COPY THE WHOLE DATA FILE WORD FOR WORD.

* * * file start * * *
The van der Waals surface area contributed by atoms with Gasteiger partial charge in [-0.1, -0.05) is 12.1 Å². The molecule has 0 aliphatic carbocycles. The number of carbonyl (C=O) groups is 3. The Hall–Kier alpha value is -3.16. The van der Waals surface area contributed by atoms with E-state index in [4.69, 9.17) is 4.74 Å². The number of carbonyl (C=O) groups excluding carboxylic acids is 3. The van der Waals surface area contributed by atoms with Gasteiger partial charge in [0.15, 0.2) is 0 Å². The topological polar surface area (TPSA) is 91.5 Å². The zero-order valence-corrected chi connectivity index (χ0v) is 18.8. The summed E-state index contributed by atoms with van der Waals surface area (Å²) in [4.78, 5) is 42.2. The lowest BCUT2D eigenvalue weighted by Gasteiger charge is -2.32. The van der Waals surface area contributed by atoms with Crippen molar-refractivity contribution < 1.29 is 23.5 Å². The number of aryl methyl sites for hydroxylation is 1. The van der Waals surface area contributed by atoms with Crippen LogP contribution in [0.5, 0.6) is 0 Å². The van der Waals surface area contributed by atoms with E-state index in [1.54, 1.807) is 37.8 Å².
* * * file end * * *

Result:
The van der Waals surface area contributed by atoms with Gasteiger partial charge in [-0.1, -0.05) is 12.1 Å². The molecule has 0 aliphatic carbocycles. The number of carbonyl (C=O) groups is 3. The Hall–Kier alpha value is -3.16. The van der Waals surface area contributed by atoms with E-state index in [4.69, 9.17) is 4.74 Å². The number of carbonyl (C=O) groups excluding carboxylic acids is 3. The van der Waals surface area contributed by atoms with Gasteiger partial charge in [0.15, 0.2) is 0 Å². The topological polar surface area (TPSA) is 91.5 Å². The zero-order valence-corrected chi connectivity index (χ0v) is 18.8. The summed E-state index contributed by atoms with van der Waals surface area (Å²) in [4.78, 5) is 42.2. The lowest BCUT2D eigenvalue weighted by Gasteiger charge is -2.32. The van der Waals surface area contributed by atoms with Crippen molar-refractivity contribution < 1.29 is 23.5 Å². The number of aryl methyl sites for hydroxylation is 1. The van der Waals surface area contributed by atoms with Crippen LogP contribution in [0.5, 0.6) is 0 Å². The van der Waals surface area contributed by atoms with E-state index in [1.54, 1.807) is 37.8 Å².